Exposure options are plentiful, with a plethora of fully automatic modes at your fingertips. The default setting is iAuto, which is Sony's capable intelligent auto exposure mode. Intelligent Auto is apart of most all digicams these days, and offers you the peace of mind that the camera will take care of all of the exposure settings, while at the same time apply some additional scene mode processing to further enhance your photos. This is the option we recommend for most users, as it produces great snapshots in various shooting conditions.
They've also included their somewhat newer Superior Auto mode. This setting is very similar to iAuto, however it adds the versatility of multi frame technology. By capturing multiple photos of the scene, then combining them in camera, Sony promises that Superior Auto creates images that are clearer and have more dynamic range. We noticed that this mode was able to produce some nice looking photos, however we saw no significant improvement over iAuto. We also noticed that Superior Auto added some possibly unwanted lag to the camera's response times due to the increase in processing required.
For those who like to adjust some settings, you have the option to use Program AE. Here the camera still chooses the relevant exposure settings, however now you have access to settings like ISO sensitivity, White balance, metering mode, etc. This mode gives you the most control out of all the options available. If you want to specifically choose the setting for a specific scene, the TX66 does still offer various scene mode options for situations like fireworks, pets, night scene, etc. There's even a backlight correction HDR mode to help with difficult lighting situations outdoors.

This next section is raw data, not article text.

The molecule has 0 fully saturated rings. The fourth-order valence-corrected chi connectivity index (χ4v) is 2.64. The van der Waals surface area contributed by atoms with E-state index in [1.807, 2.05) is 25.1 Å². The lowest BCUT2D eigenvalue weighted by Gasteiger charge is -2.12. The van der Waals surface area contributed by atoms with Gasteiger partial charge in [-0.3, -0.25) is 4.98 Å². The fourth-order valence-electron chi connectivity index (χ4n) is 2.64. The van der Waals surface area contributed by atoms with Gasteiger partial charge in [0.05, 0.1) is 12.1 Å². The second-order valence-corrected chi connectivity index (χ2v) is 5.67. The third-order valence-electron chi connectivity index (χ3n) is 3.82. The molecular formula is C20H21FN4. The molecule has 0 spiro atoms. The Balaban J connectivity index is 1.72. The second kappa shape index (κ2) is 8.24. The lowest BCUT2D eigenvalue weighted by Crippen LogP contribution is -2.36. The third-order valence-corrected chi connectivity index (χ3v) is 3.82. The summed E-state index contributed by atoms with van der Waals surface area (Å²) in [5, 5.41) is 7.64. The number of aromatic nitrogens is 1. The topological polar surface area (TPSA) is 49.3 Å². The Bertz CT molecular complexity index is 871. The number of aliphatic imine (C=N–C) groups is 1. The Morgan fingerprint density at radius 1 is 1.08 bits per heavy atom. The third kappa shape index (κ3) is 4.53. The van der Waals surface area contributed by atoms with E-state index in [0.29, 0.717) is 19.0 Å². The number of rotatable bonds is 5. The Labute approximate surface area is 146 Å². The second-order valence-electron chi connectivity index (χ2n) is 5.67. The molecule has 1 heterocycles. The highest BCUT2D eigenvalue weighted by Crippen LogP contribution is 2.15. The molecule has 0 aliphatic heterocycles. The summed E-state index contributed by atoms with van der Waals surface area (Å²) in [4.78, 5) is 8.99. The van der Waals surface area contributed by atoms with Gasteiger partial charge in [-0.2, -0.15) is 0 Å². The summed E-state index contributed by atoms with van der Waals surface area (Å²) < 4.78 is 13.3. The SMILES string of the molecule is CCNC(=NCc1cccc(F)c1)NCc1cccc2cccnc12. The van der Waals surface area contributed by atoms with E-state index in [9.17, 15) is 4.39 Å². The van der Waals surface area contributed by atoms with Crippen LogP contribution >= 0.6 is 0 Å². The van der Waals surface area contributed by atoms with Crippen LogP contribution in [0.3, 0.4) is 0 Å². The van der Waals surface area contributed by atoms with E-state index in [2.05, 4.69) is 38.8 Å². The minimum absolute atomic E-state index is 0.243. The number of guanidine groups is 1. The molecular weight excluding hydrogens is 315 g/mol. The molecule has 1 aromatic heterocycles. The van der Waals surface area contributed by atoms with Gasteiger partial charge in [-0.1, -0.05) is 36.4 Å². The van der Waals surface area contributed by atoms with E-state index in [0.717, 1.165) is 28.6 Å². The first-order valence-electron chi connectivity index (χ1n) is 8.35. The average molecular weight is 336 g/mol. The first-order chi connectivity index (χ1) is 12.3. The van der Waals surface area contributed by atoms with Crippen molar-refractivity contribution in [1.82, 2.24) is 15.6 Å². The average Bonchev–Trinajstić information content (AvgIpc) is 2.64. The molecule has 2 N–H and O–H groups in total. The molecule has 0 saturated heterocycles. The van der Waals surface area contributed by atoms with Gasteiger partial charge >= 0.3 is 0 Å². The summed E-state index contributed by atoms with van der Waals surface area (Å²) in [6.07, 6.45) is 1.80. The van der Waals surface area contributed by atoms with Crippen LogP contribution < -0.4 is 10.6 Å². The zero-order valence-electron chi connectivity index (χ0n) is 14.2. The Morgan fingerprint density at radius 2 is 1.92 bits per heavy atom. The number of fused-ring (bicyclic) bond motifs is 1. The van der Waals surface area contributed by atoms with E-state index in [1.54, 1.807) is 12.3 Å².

The TX66's image quality both indoors and out was very nice for a camera of this size. I found iAuto to be the best option for shooting, as it produced great results and shooting performance was very good. Colors are nice and vibrant, but still pretty close to natural. Images are sharp and full of detail, however you can see some noise if you critically inspect images at 100%. This is not likely to be seen even in large prints, but if you look for it on your PC screen at pixel level, it cam be seen.
Looking closely at our M&M man ISO series of photos, you can see the TX66 handles noise very well up to ISO 1600, and higher. ISO 1600 still gives you plenty of fine detail, however there's a good amount of smoothening going on compared to say 800. At 3200, you see fine details are disappearing, however the overall image is still very usable for small to mid-sized prints. After 3200, fine detail is lost with images that are soft due to the "smudging" of the sharp details we saw at lower settings. At full screen resolution however, the 6400 and 12,800 settings look way better than I expected for a compact point-n-shoot; which is usually limited to a maximum of ISO 800 for usable images.
Moving indoors, the camera still did well - even though it has a tiny built-in flash. As long as you have plenty of ambient light, or you are close to you subject, the TX66 will capture pleasing close-up portraits or small group shots of your friends and family. When faces are detected, the camera smooths skin tones, which helps remove small blemishes for clearer looking faces.